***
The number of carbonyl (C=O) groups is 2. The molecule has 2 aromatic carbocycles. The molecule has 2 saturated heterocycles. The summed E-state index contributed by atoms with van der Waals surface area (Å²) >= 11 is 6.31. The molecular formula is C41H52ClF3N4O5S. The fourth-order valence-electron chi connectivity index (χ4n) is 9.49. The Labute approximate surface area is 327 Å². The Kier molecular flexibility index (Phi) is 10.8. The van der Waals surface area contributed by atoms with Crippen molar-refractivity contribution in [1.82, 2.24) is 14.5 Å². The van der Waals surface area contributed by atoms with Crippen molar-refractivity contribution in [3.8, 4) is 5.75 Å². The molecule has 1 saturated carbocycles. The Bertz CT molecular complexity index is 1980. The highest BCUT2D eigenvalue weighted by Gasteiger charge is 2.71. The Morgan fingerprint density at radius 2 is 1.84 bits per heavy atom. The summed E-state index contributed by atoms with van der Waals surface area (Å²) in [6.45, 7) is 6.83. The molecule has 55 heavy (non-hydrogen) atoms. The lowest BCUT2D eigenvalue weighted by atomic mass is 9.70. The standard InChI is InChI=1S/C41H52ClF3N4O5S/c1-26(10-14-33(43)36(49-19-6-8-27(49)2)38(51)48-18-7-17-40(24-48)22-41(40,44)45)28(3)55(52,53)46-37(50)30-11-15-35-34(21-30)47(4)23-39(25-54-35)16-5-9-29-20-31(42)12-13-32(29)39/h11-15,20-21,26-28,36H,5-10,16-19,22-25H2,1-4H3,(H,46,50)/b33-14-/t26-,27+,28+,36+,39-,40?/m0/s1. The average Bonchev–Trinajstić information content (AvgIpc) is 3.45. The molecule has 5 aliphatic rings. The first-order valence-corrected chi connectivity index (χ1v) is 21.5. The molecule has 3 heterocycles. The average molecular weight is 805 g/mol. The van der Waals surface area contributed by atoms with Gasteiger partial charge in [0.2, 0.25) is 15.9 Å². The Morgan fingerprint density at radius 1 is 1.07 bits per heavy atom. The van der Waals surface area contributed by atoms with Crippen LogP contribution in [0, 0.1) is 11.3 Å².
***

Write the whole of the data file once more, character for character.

The number of carbonyl (C=O) groups is 2. The molecule has 2 aromatic carbocycles. The molecule has 2 saturated heterocycles. The summed E-state index contributed by atoms with van der Waals surface area (Å²) >= 11 is 6.31. The molecular formula is C41H52ClF3N4O5S. The fourth-order valence-electron chi connectivity index (χ4n) is 9.49. The Labute approximate surface area is 327 Å². The Kier molecular flexibility index (Phi) is 10.8. The van der Waals surface area contributed by atoms with Crippen molar-refractivity contribution in [1.82, 2.24) is 14.5 Å². The van der Waals surface area contributed by atoms with Crippen molar-refractivity contribution in [3.8, 4) is 5.75 Å². The molecule has 1 saturated carbocycles. The Bertz CT molecular complexity index is 1980. The highest BCUT2D eigenvalue weighted by Gasteiger charge is 2.71. The Morgan fingerprint density at radius 2 is 1.84 bits per heavy atom. The summed E-state index contributed by atoms with van der Waals surface area (Å²) in [6.45, 7) is 6.83. The molecule has 55 heavy (non-hydrogen) atoms. The lowest BCUT2D eigenvalue weighted by atomic mass is 9.70. The standard InChI is InChI=1S/C41H52ClF3N4O5S/c1-26(10-14-33(43)36(49-19-6-8-27(49)2)38(51)48-18-7-17-40(24-48)22-41(40,44)45)28(3)55(52,53)46-37(50)30-11-15-35-34(21-30)47(4)23-39(25-54-35)16-5-9-29-20-31(42)12-13-32(29)39/h11-15,20-21,26-28,36H,5-10,16-19,22-25H2,1-4H3,(H,46,50)/b33-14-/t26-,27+,28+,36+,39-,40?/m0/s1. The average Bonchev–Trinajstić information content (AvgIpc) is 3.45. The molecule has 5 aliphatic rings. The first-order valence-corrected chi connectivity index (χ1v) is 21.5. The molecule has 3 heterocycles. The average molecular weight is 805 g/mol. The van der Waals surface area contributed by atoms with Gasteiger partial charge in [0.2, 0.25) is 15.9 Å². The Morgan fingerprint density at radius 1 is 1.07 bits per heavy atom. The van der Waals surface area contributed by atoms with Crippen LogP contribution in [0, 0.1) is 11.3 Å².